Ice geysers off the south pole of Saturn's moon Enceladus potentially hint at an underground ocean. In three flybys, the Cassini space probe detected a plume of ice and dust shooting thousands of kilometers high above the cracked, buckling crust. Most of the plume falls back down as snow to gild plains already littered with house-size ice boulders. The rest escapes the moon's gravity apparently to later make up Saturn's blue outermost E ring, some 300,000 kilometers wide. Like Yellowstone's Old Faithful, Enceladus's geysers are powered largely by deep-down heat, researchers believe. The heat within the moon that must be setting off the geysers may result from shifting, glacierlike tectonic plates and tidal forces. Such movement suggests that a liquid ocean might lie 10 meters or less below the icy surface. It might even be capable of supporting life, scientists speculate in the March 10 Science.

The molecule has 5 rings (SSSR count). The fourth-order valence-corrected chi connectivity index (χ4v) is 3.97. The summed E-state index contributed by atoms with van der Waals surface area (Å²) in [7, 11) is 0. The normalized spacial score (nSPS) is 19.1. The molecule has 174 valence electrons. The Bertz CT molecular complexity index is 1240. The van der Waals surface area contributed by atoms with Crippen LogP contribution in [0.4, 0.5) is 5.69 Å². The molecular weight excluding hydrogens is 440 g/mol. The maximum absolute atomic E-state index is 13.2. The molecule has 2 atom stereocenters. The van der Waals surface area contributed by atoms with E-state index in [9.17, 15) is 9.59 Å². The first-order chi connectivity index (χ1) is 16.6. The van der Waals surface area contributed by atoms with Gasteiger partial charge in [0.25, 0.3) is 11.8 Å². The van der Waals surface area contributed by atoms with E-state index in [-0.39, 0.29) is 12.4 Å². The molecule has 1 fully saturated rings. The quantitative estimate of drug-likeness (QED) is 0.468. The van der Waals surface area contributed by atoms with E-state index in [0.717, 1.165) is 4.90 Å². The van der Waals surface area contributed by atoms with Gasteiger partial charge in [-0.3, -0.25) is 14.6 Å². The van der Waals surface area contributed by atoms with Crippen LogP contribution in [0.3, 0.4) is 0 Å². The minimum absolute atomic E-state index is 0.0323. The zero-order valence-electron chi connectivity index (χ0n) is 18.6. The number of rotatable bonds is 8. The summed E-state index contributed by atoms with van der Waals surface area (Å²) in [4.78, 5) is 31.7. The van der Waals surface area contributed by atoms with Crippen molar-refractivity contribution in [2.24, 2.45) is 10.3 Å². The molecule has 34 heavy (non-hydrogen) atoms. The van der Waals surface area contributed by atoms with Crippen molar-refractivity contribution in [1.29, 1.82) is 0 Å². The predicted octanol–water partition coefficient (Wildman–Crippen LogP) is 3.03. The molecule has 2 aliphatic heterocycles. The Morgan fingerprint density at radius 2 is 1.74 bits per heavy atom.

This article was originally published with the title "Cold Faithful" in Scientific American 294, 5, 29 (May 2006)